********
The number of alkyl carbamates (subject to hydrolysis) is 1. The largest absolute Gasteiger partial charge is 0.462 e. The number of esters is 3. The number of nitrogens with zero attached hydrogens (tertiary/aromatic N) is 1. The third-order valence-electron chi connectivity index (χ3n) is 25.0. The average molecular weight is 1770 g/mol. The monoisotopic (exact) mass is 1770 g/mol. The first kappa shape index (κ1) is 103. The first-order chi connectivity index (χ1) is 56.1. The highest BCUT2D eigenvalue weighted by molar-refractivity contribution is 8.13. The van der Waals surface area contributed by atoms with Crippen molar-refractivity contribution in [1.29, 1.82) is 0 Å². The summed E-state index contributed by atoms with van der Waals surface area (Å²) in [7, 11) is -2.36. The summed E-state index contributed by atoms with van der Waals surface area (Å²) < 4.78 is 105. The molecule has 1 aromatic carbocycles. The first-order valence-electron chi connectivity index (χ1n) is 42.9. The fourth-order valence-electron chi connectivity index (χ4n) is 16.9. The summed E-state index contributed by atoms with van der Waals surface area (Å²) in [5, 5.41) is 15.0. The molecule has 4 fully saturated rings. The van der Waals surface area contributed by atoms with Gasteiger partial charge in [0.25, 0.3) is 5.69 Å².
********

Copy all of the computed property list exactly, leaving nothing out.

The number of alkyl carbamates (subject to hydrolysis) is 1. The largest absolute Gasteiger partial charge is 0.462 e. The number of esters is 3. The number of nitrogens with zero attached hydrogens (tertiary/aromatic N) is 1. The third-order valence-electron chi connectivity index (χ3n) is 25.0. The average molecular weight is 1770 g/mol. The monoisotopic (exact) mass is 1770 g/mol. The first kappa shape index (κ1) is 103. The first-order chi connectivity index (χ1) is 56.1. The highest BCUT2D eigenvalue weighted by molar-refractivity contribution is 8.13. The van der Waals surface area contributed by atoms with Crippen molar-refractivity contribution in [1.29, 1.82) is 0 Å². The summed E-state index contributed by atoms with van der Waals surface area (Å²) in [7, 11) is -2.36. The summed E-state index contributed by atoms with van der Waals surface area (Å²) < 4.78 is 105. The molecule has 1 aromatic carbocycles. The first-order valence-electron chi connectivity index (χ1n) is 42.9. The fourth-order valence-electron chi connectivity index (χ4n) is 16.9. The summed E-state index contributed by atoms with van der Waals surface area (Å²) in [5, 5.41) is 15.0. The molecule has 4 fully saturated rings. The van der Waals surface area contributed by atoms with Gasteiger partial charge in [0.25, 0.3) is 5.69 Å².